Desiree, formally Dermaphoria, first premiered at the East End Film Festival to a great response and marked Ross Clarke’s directorial debut. “Cinemazero” labeled the film’s visuals “stunning” while “Smoke Screen” compared the film to Mullholland Drive. It has since played at numerous film festivals all over the world and this month was widely released on VOD and DVD. Also receiving recognition was the film’s score by composer Bill Brown, which is being released on iTunes October 28, 2016. Brown is best known for scoring such projects as CBS’s CSI: NY and Syfy’s Dominion. We spoke with Brown about his latest film score, discussing everything from how he got invloved to his working relationship with the director. Read the full interview below.
-Tell us a little bit about Desiree and how you got involved?
Desiree is about this inspired experimental chemist Eric (Joseph Morgan) who wakes up in a New Orleans jail accused of arson linked to an illegal drug-manufacturing ring. He has amnesia and can only remember pieces about his girlfriend Desiree. He’s released (mysteriously) on bail and is determined to find her – that’s where it all begins. My manager sent director Ross Clarke some of my music as he was shooting the film in Louisiana. I remember talking to him about how hot it was there while they were shooting the film. He loved my music and we got on really well, so there it was.
-The film is very dark and noir like. How did this vibe play into your score for the film?
The score needed to reflect how Eric is haunted by fragments of memories, his confusion and frustration, his desperation to find his girlfriend at the center of it all. The locations in Louisiana created this dreamlike noir vibe as well. I felt to really get inside that character and the location musically, I needed an instrument in the studio that reflected all of that, so I bought this beautiful 100+ year old upright grand piano and set it up in my writing and recording space. I left the tuning mostly just as I found it, changing just a few things including muting some strings and removing most of the beautiful shell of the instrument to use it.
-On the first day composing for this project, where did you begin?
Writing the music for a film for me is a combination of craft and gut instinct. The way the film is edited, how the characters reveal themselves, the lighting, the language, the atmosphere, time, place, narrative, the drama… everything informs the score. The score is subtext, what is unspoken, what we might not see on screen in that moment - What the director wants the audience to feel. The music adds another dimension to it all. After I brought that beautiful old upright grand in the studio, I worked on some theme ideas and started to film myself playing them to send to Ross.. Something I had never really done before, but for whatever reason felt like doing on this project. I think Ross and I were really on the same page with this instrument and I wanted him to see, hear and feel what it was like to hear it happening live from it in the room. I started sending him ideas and the one that stands out most in my mind was my first recording of “I Remember”, one of the last cues in the film, and one of the most integral. Ross was really excited when I sent that one. And I remember later playing it live for him in the studio.. What an exciting time..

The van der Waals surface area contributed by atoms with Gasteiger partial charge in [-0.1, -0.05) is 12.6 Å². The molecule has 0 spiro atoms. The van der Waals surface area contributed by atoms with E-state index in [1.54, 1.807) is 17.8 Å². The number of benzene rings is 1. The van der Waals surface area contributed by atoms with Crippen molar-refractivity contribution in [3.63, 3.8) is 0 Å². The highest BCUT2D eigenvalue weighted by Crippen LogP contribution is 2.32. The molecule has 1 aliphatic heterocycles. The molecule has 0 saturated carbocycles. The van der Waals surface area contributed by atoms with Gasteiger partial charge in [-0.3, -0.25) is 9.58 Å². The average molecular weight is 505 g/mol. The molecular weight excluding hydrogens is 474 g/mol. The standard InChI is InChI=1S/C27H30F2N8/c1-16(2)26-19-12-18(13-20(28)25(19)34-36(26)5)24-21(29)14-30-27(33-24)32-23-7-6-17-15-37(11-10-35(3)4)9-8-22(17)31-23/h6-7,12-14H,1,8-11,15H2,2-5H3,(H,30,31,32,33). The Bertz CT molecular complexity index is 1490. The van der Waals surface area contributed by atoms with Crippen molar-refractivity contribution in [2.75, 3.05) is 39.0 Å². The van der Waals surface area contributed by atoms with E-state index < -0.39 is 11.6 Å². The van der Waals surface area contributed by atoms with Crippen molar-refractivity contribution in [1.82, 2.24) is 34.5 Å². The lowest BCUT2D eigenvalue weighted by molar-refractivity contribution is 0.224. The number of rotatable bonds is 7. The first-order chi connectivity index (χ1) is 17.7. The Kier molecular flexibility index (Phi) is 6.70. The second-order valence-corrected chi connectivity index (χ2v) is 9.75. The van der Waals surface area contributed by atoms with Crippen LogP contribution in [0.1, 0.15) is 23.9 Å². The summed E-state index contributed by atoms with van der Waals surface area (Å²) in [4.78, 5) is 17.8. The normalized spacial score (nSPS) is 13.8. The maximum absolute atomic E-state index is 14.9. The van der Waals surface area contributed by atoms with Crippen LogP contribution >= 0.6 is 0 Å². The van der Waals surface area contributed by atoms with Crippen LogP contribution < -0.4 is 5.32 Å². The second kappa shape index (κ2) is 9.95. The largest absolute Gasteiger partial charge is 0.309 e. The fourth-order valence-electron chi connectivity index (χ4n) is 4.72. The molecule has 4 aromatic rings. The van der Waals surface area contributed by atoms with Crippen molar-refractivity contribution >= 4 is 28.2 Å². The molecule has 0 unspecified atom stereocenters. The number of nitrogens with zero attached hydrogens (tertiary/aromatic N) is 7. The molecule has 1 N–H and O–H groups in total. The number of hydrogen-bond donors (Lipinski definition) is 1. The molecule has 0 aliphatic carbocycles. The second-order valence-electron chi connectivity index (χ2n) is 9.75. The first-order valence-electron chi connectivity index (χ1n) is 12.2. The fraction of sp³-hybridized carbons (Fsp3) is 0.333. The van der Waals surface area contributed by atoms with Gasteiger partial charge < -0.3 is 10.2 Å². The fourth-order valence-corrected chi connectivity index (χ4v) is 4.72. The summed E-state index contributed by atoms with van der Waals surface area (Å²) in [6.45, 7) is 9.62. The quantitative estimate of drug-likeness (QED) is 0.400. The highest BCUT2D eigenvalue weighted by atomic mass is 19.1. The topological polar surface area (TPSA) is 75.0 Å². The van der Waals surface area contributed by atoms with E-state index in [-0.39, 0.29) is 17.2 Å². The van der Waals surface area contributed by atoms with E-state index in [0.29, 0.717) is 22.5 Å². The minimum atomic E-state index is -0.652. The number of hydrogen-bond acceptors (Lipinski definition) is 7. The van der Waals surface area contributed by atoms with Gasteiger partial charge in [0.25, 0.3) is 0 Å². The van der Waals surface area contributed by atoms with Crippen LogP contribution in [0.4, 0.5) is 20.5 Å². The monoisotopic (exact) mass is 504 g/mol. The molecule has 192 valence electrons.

-About how much music did you make for this film?
Lots! I think the technical / contractual term is “A whole bunch”. The soundtrack is really the parts of the score that were more melodic and had lots of rhythmic exciting elements happening, but there’s another side of the score that’s more dirty analog and ambient that we left for just the experience of the film. I loved it all, but everything I love about the score is definitely on the soundtrack.
-What was the most challenging part of scoring this film?
I think the most challenging part of any project is that part at the beginning where you’re looking for the sound… that thing that has some magic in it. With this one, I think the magic came from those moments in the studio where I just sat with the film and played. It’s different every time.
-How closely did you work with the director Ross Clarke, what was your working relationship like?
Working with Ross was inspired for both of us I think. We were like brothers, even though we just had met – really. That’s what it felt like. When I sent Ross those theme ideas on video, and then played them live to picture in the studio, he told me it transformed the movie, and his deep emotional reaction inspired me to take the piece even further in the next weeks, bringing in cellist Tina Guo to perform the beautiful cello parts throughout. I’ll always love this music… every cue has meaning for me personally, as it relates to the depth of visual poetry Ross created with his film. I feel so lucky to have had the opportunity to create it with him.
You can learn more about Bill at http://billbrownmusic.com/